• Other measures, such as search volume
I use a different sheet to record names that have been sold, but still part of my overall spreadsheet. On that sheet I note sales date and venue, commission or other expenses, and net sales return.

However you choose to do it, it is important that you be able to readily manage your domain names, and know at any time how much you have invested in each individual name and in your overall portfolio, as well as an accurate record of your sales. These are required for tax reporting, as well as annual assessment of how you are doing.

If you are early in domain investing, with a small portfolio, you may choose a very basic spreadsheet. It is easy to add columns later. That said, using a comprehensive spreadsheet can help you follow sound domain research practices.

When your portfolio grows very large, you may want to move to a database such as MySQL or a professional domain management service.

Monthly and Annual Balance Sheets

@Ostrados views the monthly and annual balance sheets as the central components of financial reporting. By tracking your revenue and expenses monthly, you have a current view, and items are recorded before enough time passes that you might overlook them.

One possible structure is to have a separate sheet within the overall spreadsheet for each month, along with a summary page for the year that will pull out the totals from each of the monthly sheets. @Ostrados provided a very basic blank Excel sheet that indicates how you might set this up – see the attachment SimpleBalance.xlsx at the end of this article.

You may find it helpful to have additional columns for different types of expenses, corresponding to those required by your small business tax reporting. In the next sections I provide a checklist of possible expense and revenue items.

Expense Checklist

Below is a checklist of expense items that you might have from your domain name activity.
  • Domain acquisitions
  • Domain renewals
  • Domain transfers
  • Commissions, if revenue not reported as net of commissions
  • Subscriptions to purchase/sell services such as GoDaddy or Namecheap Auction Memberships, DNWE, Efty, etc.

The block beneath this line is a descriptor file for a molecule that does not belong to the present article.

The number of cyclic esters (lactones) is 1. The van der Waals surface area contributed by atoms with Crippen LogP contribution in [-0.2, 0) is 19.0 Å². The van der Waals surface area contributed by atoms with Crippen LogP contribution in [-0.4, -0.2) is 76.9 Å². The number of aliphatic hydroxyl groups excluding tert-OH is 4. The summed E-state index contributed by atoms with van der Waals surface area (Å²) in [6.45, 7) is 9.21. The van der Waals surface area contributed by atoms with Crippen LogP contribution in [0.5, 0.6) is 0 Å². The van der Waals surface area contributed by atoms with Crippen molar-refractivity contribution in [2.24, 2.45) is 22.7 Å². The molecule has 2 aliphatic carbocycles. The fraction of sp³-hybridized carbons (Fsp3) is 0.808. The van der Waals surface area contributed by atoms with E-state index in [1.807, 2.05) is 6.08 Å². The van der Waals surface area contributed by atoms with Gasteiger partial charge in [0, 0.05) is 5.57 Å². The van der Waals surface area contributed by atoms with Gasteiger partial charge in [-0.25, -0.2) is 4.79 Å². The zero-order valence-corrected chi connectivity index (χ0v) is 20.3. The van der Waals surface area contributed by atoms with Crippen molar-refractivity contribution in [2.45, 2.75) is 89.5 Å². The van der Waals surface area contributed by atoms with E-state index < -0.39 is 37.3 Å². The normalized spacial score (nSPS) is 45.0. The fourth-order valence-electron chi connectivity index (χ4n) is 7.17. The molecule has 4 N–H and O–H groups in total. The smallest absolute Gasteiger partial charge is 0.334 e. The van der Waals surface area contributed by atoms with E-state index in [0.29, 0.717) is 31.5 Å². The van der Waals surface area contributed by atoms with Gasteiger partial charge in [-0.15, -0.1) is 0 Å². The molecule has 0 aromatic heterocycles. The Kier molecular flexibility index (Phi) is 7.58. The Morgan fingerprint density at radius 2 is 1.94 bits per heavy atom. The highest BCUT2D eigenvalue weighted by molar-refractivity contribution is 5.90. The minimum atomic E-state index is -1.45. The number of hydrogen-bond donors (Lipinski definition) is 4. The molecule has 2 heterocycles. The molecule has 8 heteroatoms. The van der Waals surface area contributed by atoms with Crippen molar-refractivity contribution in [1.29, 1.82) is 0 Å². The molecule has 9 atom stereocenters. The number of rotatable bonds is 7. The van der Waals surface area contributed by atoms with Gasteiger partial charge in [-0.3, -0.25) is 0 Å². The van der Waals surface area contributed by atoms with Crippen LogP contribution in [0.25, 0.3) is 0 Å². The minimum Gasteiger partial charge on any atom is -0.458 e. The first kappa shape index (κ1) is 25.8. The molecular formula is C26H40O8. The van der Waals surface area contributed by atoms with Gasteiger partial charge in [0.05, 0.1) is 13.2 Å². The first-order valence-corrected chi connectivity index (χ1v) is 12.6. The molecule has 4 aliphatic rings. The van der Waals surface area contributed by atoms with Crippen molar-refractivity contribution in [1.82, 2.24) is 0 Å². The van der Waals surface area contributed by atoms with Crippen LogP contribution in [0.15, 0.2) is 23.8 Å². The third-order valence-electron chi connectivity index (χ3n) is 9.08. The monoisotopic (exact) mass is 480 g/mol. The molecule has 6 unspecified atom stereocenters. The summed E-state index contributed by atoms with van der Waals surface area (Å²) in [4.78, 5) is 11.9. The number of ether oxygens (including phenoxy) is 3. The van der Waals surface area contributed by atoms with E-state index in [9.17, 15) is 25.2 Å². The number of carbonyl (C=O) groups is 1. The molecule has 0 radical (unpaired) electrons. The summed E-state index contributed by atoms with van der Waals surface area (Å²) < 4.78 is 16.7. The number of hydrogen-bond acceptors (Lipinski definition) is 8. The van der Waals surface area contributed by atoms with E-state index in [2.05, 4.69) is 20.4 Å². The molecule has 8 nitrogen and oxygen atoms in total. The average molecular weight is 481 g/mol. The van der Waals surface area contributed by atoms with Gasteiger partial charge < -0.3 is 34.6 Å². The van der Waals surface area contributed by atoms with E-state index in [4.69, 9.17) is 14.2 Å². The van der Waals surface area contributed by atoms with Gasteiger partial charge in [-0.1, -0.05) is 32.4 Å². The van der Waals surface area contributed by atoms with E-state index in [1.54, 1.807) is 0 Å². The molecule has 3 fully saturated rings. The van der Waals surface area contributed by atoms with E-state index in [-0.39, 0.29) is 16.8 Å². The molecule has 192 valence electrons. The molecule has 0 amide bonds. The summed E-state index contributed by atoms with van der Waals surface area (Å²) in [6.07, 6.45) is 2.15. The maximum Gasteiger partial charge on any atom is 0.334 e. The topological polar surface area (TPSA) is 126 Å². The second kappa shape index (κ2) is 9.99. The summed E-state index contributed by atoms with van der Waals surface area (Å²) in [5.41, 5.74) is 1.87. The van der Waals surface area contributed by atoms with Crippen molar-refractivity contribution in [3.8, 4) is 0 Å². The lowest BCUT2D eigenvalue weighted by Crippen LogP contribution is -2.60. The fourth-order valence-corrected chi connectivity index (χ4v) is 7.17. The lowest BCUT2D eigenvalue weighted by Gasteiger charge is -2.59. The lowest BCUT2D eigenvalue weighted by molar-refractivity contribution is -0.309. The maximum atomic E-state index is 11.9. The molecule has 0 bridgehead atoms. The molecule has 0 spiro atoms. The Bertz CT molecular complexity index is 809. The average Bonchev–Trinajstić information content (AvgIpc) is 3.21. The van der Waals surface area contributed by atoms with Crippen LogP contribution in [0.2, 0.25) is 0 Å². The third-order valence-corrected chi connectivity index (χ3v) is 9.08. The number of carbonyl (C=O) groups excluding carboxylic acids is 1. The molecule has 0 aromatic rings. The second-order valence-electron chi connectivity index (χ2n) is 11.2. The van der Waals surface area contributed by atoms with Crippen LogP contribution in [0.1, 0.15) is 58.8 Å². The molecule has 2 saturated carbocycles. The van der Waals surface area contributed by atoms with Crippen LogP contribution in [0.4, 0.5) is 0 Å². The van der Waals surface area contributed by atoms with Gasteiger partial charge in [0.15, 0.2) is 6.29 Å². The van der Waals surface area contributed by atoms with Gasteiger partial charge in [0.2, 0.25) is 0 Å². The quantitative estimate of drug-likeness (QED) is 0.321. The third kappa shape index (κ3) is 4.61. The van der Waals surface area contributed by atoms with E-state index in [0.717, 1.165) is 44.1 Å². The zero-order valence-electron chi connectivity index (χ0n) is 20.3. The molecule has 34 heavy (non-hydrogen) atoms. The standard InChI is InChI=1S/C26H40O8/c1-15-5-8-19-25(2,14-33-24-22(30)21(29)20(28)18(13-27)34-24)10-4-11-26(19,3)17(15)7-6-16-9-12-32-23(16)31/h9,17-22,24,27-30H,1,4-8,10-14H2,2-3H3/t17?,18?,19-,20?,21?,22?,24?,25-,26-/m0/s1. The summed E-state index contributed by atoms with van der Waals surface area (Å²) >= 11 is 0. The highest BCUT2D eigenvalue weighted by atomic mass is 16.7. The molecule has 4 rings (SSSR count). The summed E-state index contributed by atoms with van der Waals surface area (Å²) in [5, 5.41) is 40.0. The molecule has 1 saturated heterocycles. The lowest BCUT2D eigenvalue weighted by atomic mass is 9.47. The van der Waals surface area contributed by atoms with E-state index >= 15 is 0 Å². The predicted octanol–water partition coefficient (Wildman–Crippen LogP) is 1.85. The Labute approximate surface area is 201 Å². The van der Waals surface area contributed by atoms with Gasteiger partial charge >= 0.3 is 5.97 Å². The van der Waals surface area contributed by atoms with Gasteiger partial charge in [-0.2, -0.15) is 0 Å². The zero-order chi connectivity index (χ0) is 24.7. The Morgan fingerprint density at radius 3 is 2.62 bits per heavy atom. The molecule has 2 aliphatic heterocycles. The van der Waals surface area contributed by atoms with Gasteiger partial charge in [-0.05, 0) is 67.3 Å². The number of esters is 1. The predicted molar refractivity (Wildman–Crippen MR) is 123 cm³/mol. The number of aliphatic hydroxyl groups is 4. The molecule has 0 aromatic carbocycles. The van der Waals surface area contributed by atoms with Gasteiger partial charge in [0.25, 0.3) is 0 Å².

• Subscriptions to research services like NameBio, DomainIQ, etc.
  • Web hosting costs (+possible design cost)
  • Legal advice
  • Logo design services
  • Listing fees to brandable marketplaces
  • Auction or domain promotion charges
  • Business licenses or trademark filing costs
  • Memberships (ICA, NamePros, etc.)
  • Educational expenses (courses, workshops, tutoring, books, etc.)
  • Online or other forms of advertising
  • Communication expenses (Internet, mobile, landline, etc.)
  • Professional services (e.g. writing help, logo design, etc.)
  • Office expenses
  • Domain related travel
  • Postage
  • Interest costs on borrowed funds
  • Currency conversion and other financial costs
  • Office equipment depreciation expenses
  • Salary and other costs of assistants, if any
  • Outsourced freelance costs
Not all of these will be relevant to any situation, and tax regulations in your region may not allow some of these as tax expenses, even though they are business expenses. If your model is a registered limited liability company, and you are employed by that, your income and benefit costs would be an expense. Consult an accountant or tax professional.

Revenue Checklist

On the income side, here are some revenue sources you may have.
  • Sales of domain names
  • Parking revenue
  • Other domain monetization, such as paid redirection
  • Affiliate income
  • Advertising revenue from developed sites
  • Other income from web development
  • Consulting, analytics or appraisal revenue
  • Mentoring, coaching, teaching, paid workshops, etc.
  • Domain related writing or speaking
Preparation for Upcoming Renewals

Especially if your cash flow is tight, it is important to be ready for upcoming renewals. @Ostrados shared how he dealt with this.